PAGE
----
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A Regulatory Structure for Working with Genetically Modified Mosquitoes: Lessons from Mexico

  • Janine M. Ramsey,

    Affiliation Centro Regional de Investigación en Salud Pública, Instituto Nacional de Salud Pública, Tapachula, Chiapas, México

  • J. Guillermo Bond,

    Affiliation Centro Regional de Investigación en Salud Pública, Instituto Nacional de Salud Pública, Tapachula, Chiapas, México

  • Maria Elena Macotela,

    Affiliation Centro Regional de Investigación en Salud Pública, Instituto Nacional de Salud Pública, Tapachula, Chiapas, México

  • Luca Facchinelli,

    Affiliations Department of Entomology, University of California, Davis, California, United States of America, Department of Experimental Medicine, Functional Genomics Center, University of Perugia, Perugia, Italy

  • Laura Valerio,

    Affiliations Department of Entomology, University of California, Davis, California, United States of America, Pasteur Institute–Cenci Bolognetti Foundation, University of Rome Sapienza, Rome, Italy

  • David M. Brown,

    Affiliation Department of Microbiology and Molecular Genetics, University of California, Irvine, California, United States of America

  • Thomas W. Scott,

    Affiliation Department of Entomology, University of California, Davis, California, United States of America

  • Anthony A. James

    aajames@uci.edu

    Affiliations Department of Microbiology and Molecular Genetics, University of California, Irvine, California, United States of America, Department of Molecular Biology and Biochemistry, University of California, Irvine, California, United States of America

A Regulatory Structure for Working with Genetically Modified Mosquitoes: Lessons from Mexico

  • Janine M. Ramsey, 
  • J. Guillermo Bond, 
  • Maria Elena Macotela, 
  • Luca Facchinelli, 
  • Laura Valerio, 
  • David M. Brown, 
  • Thomas W. Scott, 
  • Anthony A. James
PLOS
x

Introduction

Sustainable and effective control of dengue is hampered due to a number of factors, including the lack of evidence-based, locally relevant interventions; insufficient information regarding key components of virus transmission and vector ecology; failure to implement precise and efficient surveillance systems; inefficient healthcare systems; ineffective health promotion and outreach resulting in lack of community dialogue and participation; and a paucity of efficient diagnostic strategies and clinical attention [1]. Increased research efforts in response to the complexity of this problem have focused on the development of novel technologies that would enhance existing tools for vector-borne disease prevention [2][4]. Genetic strategies to reduce or replace mosquito populations and thereby interrupt transmission of dengue viruses are among the new approaches being considered [5][7]. Many of these approaches take advantage of molecular genetic tools to engineer traits that cause lethal phenotypes or confer resistance to the pathogen in the mosquito.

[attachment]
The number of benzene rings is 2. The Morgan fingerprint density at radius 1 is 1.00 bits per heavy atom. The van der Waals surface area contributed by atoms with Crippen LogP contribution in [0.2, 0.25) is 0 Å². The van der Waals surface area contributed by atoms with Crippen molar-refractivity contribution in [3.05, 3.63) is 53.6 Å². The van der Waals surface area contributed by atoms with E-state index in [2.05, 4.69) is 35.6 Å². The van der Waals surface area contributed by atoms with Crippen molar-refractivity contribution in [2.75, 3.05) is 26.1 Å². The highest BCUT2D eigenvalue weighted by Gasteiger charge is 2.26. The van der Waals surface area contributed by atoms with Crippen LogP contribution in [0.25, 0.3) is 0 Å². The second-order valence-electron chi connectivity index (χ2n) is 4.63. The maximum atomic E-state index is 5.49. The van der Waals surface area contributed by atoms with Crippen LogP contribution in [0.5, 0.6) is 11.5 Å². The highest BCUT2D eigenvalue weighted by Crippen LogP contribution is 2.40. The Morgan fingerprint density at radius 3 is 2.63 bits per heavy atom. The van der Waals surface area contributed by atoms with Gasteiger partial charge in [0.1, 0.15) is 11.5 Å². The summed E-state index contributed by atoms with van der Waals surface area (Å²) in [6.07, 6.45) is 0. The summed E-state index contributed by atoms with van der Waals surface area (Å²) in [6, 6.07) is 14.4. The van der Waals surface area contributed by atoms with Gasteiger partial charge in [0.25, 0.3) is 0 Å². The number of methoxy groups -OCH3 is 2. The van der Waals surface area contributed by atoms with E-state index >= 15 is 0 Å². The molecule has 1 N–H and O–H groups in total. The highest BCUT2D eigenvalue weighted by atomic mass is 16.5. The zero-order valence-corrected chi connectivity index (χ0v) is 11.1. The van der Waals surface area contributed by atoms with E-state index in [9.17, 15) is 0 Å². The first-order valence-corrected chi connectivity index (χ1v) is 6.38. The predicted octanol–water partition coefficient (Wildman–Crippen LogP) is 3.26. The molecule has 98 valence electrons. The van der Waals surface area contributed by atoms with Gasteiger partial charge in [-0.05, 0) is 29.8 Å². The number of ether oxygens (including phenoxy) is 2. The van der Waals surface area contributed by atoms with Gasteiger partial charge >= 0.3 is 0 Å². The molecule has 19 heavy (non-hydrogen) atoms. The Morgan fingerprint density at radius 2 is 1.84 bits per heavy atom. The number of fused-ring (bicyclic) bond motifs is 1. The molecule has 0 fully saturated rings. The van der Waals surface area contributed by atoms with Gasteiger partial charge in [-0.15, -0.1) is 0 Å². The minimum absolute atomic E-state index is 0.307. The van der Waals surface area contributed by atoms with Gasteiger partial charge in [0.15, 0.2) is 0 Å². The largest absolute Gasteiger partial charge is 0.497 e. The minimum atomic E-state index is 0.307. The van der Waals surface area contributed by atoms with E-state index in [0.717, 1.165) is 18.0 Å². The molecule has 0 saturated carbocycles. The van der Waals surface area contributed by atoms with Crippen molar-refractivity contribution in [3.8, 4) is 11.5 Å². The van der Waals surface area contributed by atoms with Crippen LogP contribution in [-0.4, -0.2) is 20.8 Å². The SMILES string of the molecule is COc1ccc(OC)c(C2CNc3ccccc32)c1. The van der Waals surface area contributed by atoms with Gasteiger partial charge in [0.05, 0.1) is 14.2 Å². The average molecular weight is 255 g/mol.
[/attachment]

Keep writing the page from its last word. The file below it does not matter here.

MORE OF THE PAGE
Genetic strategies are being advanced through a series of overlapping domains that inform the decision making on feasibility, safety, efficacy, and acceptability. Although the need to focus on science-based regulation using a risk-assessment framework is gaining support [8], there has been a relative lack of attention on broader community regulations that are explicitly or indirectly required to bring a genetics-based product to the field [3], [9][11]. An evidence-based approach would facilitate the integration, efficacy, and acceptability of policy for an intervention strategy.

We addressed the regulatory challenges associated with testing a strain of Aedes aegypti engineered to result in population suppression in contained field trials in southwestern Mexico [12]. This large research effort (designated hereafter as the “Project”) combined elements of scientific and social discovery and development as the basis for moving a new technology from the laboratory to the field. Unlike the rollout of other public-health products such as drugs, vaccines, and insecticides, no pipelines exist to move candidate genetically modified mosquitoes (GMMs) from the laboratory through safety and efficacy trials to field deployment. This lack of a preexisting structure made it necessary for the scientists in the Project to play critical, unbiased roles in formulating the product development pathway. The challenge offered a unique opportunity for potential end users and beneficiaries of the technology to be involved from the beginning in product discovery and development. This approach ensures that requirements for safety and efficacy are included as design features engineered into the modified mosquito strains [13]. It is incumbent on the researchers to identify gaps and assist in development of regulatory norms that should be applied to the products they create. These norms include not only statutory regulations but also a broader regulatory environment that addresses the needs and concerns of all communities in which the product will be applied. We describe here the regulatory and social structures used for obtaining approvals in Mexico. This review of our approach is intended to stimulate analysis and dialogue that will help refine regulatory practices of genetic-based strategies for vector-borne disease control.